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Old 13th June 2010, 11:29 PM   #471
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I'm thinking I may have to get hold of some filament chokes. Maybe Hammond 159ZA. I guess LCL is the ultimate for this. Four chokes - nuts but I guess I just have to hear this. It's not expensive - just HEAVY!!

Andy
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Old 14th June 2010, 08:24 AM   #472
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When you compare choke-fed CCS to solid state, please remember to take account of noise. The LT1086 is a better 3-pin regulator than most, but its data sheet still specifies

'Noise rms, 10Hz..10kHz 0.003% of Vout.' Sounds small, but at 5V that's 150uV, and it'll be worse than that because you're certainly not band-limited to 10kHz. And that's rms as well, so the peaks will be much larger.

If the output of this chip is injected across the cathode resistor, you're effectively putting the whole noise signal at the cathode-to-ground of the valve, which is the same as injecting it to the grid!

150uV is only 35dB or so down on line-level signals, so you'll hear the noise all the time, and it will be sure to degrade the sound.

When comparing solid-state CCS to choke-fed, a low-noise CCS will need to be built - but that's not very tough. The 2-transistor CCS shown in my old heater circuit can be adapted: just use a low-noise transistor for the feedback position (BC547C, etc), and use a low value of collector resistor in it, so that the BC547C Ic is at least 10mA. Most ZTX transistors are very low-noise if run at 10..40mA too (low enough for a moving-coil cartridge). I'll draw it when I get a minute.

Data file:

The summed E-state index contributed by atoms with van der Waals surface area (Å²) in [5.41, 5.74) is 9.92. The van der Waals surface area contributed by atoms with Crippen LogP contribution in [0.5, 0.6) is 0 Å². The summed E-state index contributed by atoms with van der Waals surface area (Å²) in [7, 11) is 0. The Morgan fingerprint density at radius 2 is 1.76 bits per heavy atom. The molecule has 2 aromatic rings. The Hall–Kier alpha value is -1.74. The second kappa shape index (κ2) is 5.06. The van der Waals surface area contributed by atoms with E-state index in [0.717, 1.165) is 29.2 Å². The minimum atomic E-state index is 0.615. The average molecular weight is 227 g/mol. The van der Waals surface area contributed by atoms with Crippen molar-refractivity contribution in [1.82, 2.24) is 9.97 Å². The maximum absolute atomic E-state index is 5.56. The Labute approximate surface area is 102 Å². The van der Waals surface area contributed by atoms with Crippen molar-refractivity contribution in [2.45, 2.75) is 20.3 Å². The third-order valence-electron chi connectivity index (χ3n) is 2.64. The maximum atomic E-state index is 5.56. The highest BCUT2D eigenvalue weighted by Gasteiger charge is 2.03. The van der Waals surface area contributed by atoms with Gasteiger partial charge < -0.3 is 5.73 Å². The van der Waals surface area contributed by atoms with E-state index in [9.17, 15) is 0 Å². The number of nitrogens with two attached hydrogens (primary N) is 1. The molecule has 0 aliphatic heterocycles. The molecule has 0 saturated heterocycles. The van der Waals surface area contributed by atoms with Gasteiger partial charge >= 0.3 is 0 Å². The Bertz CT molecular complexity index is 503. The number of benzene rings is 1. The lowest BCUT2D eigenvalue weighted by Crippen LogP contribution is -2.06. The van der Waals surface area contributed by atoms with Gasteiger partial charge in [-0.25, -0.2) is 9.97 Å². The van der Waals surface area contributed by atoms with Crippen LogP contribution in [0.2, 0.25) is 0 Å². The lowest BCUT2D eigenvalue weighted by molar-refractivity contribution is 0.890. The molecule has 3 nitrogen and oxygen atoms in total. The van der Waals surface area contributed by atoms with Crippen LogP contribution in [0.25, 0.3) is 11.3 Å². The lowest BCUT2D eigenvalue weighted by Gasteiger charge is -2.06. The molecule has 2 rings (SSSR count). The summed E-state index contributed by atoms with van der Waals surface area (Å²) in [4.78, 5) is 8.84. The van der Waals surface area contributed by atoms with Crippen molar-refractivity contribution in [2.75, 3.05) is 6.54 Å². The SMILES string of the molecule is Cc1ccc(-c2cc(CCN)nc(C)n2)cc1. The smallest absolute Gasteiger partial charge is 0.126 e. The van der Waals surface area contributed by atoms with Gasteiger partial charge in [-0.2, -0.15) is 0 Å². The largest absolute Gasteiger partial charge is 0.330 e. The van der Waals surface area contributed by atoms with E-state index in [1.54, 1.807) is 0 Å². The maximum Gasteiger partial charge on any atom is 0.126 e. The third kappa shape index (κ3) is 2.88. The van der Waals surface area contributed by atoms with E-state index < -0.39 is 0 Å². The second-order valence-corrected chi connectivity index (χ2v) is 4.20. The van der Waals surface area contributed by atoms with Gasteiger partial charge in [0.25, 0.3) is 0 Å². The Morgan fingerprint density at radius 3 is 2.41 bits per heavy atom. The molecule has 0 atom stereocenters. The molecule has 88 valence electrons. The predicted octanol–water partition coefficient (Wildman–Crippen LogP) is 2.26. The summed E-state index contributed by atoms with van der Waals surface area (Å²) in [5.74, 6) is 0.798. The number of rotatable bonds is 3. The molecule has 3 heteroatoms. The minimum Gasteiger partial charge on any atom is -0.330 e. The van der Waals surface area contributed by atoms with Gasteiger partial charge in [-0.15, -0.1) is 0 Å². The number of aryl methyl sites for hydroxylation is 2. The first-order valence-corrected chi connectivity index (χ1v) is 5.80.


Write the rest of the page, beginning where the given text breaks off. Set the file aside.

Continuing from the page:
Point noted about adding rectifiers! thanks Andy.
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Old 14th June 2010, 11:11 AM   #473
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Thanks Rod, look forward to the completion of your ps kit
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Old 14th June 2010, 12:03 PM   #474
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With filament bias and a 10 ohm cathode resistor with 10 watts through it, I need a big part like 30W or over - they get hot.